Aerial forest surveys track continued spread of spruce beetles across Colorado forests

State, federal scientists track forest health

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Aerial survey results show how spruce beetles are taking a toll across Colorado’s forests, with new areas of infestation in the Sange de Cristo, the West Elks and even the northern mountains.

Spruce beetle populations are surging in the southern Rocky Mountains. bberwyn photo.

Spruce beetles are still spreading in the southern Rocky Mountains. @bberwyn photo.

By Bob Berwyn

The latest results from aerial surveys of Colorado forests shows that spruce beetles are doing the most damage, with infestations detected on 409,000 acres across the state, expanding onto 182,000 acres of previously unaffected forests. Since 1996, spruce beetle outbreaks have caused varying degrees of tree mortality on more than 1.5 million acres in Colorado.

The mapping shows spruce beetles spreading outward from the San Juans to the West Elk Mountains, the Sangre de Cristo Mountains and into the northern part of the state around Rocky Mountain National Park. See the full report here: http://www.fs.usda.gov/goto/USFSR2ForestHealth.

State forest experts said it was the fourth year in a row that spruce beetle outbreaks caused widespread tree mortality. As populations of spruce beetles expand, they are starting to affect higher-elevation stands of Engelmann spruce. The report says blowdown events, combined with long-term drought stress, warmer temperatures and extensive amounts of older, dense spruce, have all contributed to the ongoing spruce beetle outbreak. Continue reading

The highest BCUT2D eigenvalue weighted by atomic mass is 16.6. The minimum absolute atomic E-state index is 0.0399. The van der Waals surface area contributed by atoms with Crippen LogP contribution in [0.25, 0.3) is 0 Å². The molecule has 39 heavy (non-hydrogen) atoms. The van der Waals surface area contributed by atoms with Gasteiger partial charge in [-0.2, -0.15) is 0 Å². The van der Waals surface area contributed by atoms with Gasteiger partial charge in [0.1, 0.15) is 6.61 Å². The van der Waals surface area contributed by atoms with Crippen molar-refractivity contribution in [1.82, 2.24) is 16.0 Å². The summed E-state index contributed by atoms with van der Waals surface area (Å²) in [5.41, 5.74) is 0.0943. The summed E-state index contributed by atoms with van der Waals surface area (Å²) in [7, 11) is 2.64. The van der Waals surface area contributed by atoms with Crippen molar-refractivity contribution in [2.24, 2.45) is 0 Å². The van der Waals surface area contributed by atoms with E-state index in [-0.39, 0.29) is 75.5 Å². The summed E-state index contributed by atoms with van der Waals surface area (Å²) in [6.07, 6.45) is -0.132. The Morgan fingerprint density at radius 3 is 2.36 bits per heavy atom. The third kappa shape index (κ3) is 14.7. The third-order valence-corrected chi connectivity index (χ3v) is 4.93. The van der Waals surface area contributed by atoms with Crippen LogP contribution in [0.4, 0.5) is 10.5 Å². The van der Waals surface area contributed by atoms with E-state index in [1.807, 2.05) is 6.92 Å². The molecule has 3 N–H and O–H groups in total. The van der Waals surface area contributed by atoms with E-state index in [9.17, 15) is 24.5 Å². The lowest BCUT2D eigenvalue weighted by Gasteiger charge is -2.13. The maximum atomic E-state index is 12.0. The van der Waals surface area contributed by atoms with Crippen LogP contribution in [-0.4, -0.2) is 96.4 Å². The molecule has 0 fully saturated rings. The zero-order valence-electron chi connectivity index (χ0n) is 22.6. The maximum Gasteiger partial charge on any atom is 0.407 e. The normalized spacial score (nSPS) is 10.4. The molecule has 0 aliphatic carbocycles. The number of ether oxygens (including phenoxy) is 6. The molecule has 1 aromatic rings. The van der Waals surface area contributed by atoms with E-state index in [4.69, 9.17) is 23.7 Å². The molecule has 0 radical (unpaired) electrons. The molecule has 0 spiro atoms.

Study says some forests may not recover from mega-disturbances in the global warming era

Colorado aspens

There have been significant die-backs in Colorado aspen forests during recent hot droughts and the stands may never regenerate in some areas because of global warming. @bberwyn photo.

Giant fires, insect outbreaks could be ‘game-changer’ for some forests

Staff Report

FRISCO —Forest Service researchers say “mega-disturbances” like giant wildfires and insect outbreaks are likely to hasten the slow demise of temperate forest ecosystems in the coming decades.

Even without those large-scale events, some forests appear to be transitioning to shrublands and steppe, and big disturbances could speed that process, according to a new study published this month in Science. Continue reading

Study: Western pine beetle outbreak may have weakened next generation of trees by wiping out key fungi

Hawk's wing Colorado mushrooms

Important mushroom species that help trees grow were wiped out by the mountain pine beetle epidemic, potentially leaving future forests more susceptible to renewed insect attacks. @bberwyn photo.

Widespread mushroom die-off dramatically lowers seedling survival rate

Staff Report

FRISCO — The recent pine beetle outbreak in western forests may have left the next generation of trees more vulnerable to future pests, Canadian researchers concluded in a new study that examined how the wave of tree deaths affected fungi that grow together with lodgepole pines.

Many trees, including lodgepoles, are partly dependent on certain fungi that enable a nutrient exchange at the cellular level. But the pine beetle outbreak was so widespread that many of the beneficial fungi disappeared. Continue reading

Warming temps not the only factor in beetle outbreaks

Study shows regional variations in forest health equation

Annual aerial survey enable resource managers to map the spread of tree-killing bugs.

Annual aerial survey enable resource managers to map the spread of tree-killing bugs.